Lawmakers call on Biden to revoke medals awarded for Wounded Knee Massacre, when hundreds of Lakota people were killed by the US army

Senator Elizabeth Warren (D.MA) speaks at a Senate Armed Services Committee hearing held September 28, 2021. Patrick Semansky-Pool/Getty Images
A group of legislators is asking Biden for the revocation of Medals of Honor awarded to Wounded Knee soldiers.

Hundreds of Lakota unarmed people were killed in the Wounded Knee Massacre, December 1890.

The 16 Democrats and Senator Elizabeth Warren are leading the effort.

A group of legislators has asked President Joe Biden for the revocation of Medals of Honor awarded for the Wounded Knee Massacre in which US soldiers killed hundreds of Lakota civilians, including children and women, in 1890.

The Massachusetts senator Elizabeth Warren led the delegation, sending Biden Tuesday a letter, claiming that his executive authority gives him the power to cancel the medals, The New York Times reported. The letter was signed by 16 Democrats as well as Sen. Bernie Sanders (an Independent).

According to The Times, "The revocation of these 20 Medals of Honor will have a profound impact on the families and relatives of the victims," it said.

The Medal of Honor, the most prestigious and prestigious decoration that American soldiers can get, is for acts of valor.

On December 29, 1890, US forces attacked a group Lakotas near Wounded Knee Creek on South Dakota's Pine Ridge Reservation. When a shot was fired, the Lakota surrendered to the soldiers and were disarmed.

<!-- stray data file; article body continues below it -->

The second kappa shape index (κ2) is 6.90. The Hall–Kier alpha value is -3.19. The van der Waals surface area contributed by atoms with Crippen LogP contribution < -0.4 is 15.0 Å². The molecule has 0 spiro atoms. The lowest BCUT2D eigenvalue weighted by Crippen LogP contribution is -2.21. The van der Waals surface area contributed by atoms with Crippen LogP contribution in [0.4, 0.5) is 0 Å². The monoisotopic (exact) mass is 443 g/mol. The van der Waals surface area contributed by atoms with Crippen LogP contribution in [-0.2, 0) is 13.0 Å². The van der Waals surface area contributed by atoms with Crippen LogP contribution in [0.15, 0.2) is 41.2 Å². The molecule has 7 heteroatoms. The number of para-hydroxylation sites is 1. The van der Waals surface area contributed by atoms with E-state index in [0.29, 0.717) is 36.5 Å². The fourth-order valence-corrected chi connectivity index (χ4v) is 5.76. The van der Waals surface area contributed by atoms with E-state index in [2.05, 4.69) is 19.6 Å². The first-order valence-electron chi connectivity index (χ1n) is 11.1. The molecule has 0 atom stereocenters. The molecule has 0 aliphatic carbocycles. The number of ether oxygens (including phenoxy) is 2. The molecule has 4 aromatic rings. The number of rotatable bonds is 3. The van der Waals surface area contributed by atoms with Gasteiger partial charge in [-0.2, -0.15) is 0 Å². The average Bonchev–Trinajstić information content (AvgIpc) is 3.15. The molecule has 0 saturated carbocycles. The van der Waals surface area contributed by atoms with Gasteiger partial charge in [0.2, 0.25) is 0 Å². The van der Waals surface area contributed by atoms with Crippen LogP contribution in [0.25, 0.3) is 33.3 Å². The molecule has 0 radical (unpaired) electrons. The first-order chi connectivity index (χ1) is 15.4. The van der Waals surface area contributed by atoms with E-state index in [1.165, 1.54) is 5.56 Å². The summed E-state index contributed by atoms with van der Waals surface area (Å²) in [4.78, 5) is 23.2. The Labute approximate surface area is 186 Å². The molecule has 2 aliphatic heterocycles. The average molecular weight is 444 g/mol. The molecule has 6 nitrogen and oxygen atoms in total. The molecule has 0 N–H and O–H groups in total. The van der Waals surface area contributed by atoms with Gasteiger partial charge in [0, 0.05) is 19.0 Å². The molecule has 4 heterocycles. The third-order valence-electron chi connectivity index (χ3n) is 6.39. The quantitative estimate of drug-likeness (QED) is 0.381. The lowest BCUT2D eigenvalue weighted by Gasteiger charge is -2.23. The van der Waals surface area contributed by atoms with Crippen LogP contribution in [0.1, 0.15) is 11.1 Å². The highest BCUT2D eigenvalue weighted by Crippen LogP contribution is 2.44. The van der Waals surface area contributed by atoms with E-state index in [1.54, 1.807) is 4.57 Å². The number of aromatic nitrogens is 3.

Hundreds of Lakota civilians were massacred, almost half of them children and women. Historical estimates place the death toll of Lakotas at 150-300, and possibly higher. It was one of America's most violent days and one of the last armed confrontations between the US government and Indigenous peoples on the Great Plains.

The Times reported that Warren introduced the first bill to the Senate in 2019 that would have the medals of 20 soldiers who were involved in the massacre revoked. As the bill was in limbo, Biden received a letter asking him to act.

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The South Dakota Senate unanimously supported in February a resolution requesting that the US Congress investigate the Medals of Honor given to soldiers who took part at Wounded Knee.

State Sen. According to the Associated Press, Troy Heinert was a Rosebud Sioux Tribe member at the time. This will allow us to begin a new history, which will acknowledge what we did wrong that day.

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